Kili didn't know how to respond to that, so he did the only thing that made sense at the time. He pulled his fist back, ready to attack, but then his vision started spinning and, all of a sudden, he was sprawled on his stomach on the grass, something hard pressing on his back. When he turned to look, he found the Red Fairy sitting on him.

"Silly little thing, aren't you?" she laughed while flicking his nose.

The young dwarf glared lividly at the snickering fay sitting on him. His enraged expression did nothing to intimidate her; if anything, it amused her more. She leaned on his back and dug her elbow into his shoulder, placing her head in the palm of her hand; her hair fell to her side and tickled Kili's face while the Red Fairy giggled in his ear.

Meanwhile, vermillion-coloured birds with long golden tails had started singing somewhere in the trees, a cheerful tune which compelled anyone to move in a way dictated by the birds' whims. As such, several of the fairies jumped to their feet and ran towards the dwarves to grab them by the arms and haul them up for a dance. The dwarves grinned dizzily at the fairies, ready for the challenge.

"There will be none of that," the blue-haired fairy warned without a trace of emotion in his voice.

"Master Frost!" pleaded one of the fairy girls, a pleasant smile on her lips, "Just a little one."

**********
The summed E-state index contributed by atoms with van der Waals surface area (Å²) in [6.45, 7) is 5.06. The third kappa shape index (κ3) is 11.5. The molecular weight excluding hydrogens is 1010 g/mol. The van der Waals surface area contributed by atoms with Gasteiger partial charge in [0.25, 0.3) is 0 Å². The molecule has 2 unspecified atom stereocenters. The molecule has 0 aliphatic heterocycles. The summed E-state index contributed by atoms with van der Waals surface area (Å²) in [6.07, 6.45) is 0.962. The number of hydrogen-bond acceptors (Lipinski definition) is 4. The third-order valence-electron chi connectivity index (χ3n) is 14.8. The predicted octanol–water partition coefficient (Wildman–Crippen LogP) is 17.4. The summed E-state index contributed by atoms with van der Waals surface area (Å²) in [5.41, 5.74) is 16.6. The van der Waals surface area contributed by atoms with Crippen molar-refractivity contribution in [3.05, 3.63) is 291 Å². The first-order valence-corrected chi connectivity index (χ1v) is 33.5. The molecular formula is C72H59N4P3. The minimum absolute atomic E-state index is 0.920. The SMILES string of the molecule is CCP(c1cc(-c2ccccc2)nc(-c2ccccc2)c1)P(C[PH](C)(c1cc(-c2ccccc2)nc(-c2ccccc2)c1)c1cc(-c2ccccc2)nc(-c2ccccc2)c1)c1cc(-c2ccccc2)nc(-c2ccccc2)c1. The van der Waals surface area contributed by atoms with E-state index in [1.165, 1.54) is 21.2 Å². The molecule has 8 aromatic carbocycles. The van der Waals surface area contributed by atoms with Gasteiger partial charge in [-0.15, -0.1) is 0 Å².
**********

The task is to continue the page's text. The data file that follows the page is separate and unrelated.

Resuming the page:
"Are you deaf?" the Red Fairy growled menacingly, shifting her attention from Kili to the fairy.

Kili also turned his head in the direction of the other fay's voice. He vaguely remembered talking to her, not quite sure what about. He observed her fear-struck expression and her stiff body, her trembling hands fumbling with her strawberry-coloured hair. He wondered briefly if the Red Fairy made her feel so frightened; she didn't appear that frightening to him. His anger rose again, remembering she was still sitting on him.

"If so," Red the Fairy said coldly, "You won't be needing those ears."

The fairies immediately let go of all the dwarves, their hands moving up to cover their ears. The dwarves fell drunkenly back on the ground, complaining about sudden back pains. The Red Fairy eyed them disapprovingly, and then shifted the cold stare back to the fays.

"You fed them," she stated ominously.

"Just a little snow plum."

The rest of the fairies took a step back, leaving their appointed leader to fend for herself. The pink-haired fey tried to hold her ground, but staggered when she saw the Red Fairy getting off the young dwarf, a murderous look on her otherwise apathetic expression.

The two male fairy companions made a move to take hold of her before she could tear off the pink fairy's head. Kili, however, feeling the weight lift off him, grabbed her arm swiftly and pulled her back on top of him. Red landed clumsily on his back, shooting Kili a confused look. Seizing the opportunity, the frightened fairies scattered into the forest, away from the Red Fairy's wrath.

"Do not dare leave!" Kili spat indignantly, his hold on the fairy's bony wrist tightening. "I'm not through with you!"

Her smirk crept back up on her face as she chuckled softly. She regarded Kili with detachment, unperturbed by his strong grip and the sneer on his face.

It annoyed him how her face seemed to mimic every emotion she showed. It was not something he could explain, for they were not faked and they did not mask a hidden meaning, but seemed copied and looked odd on her.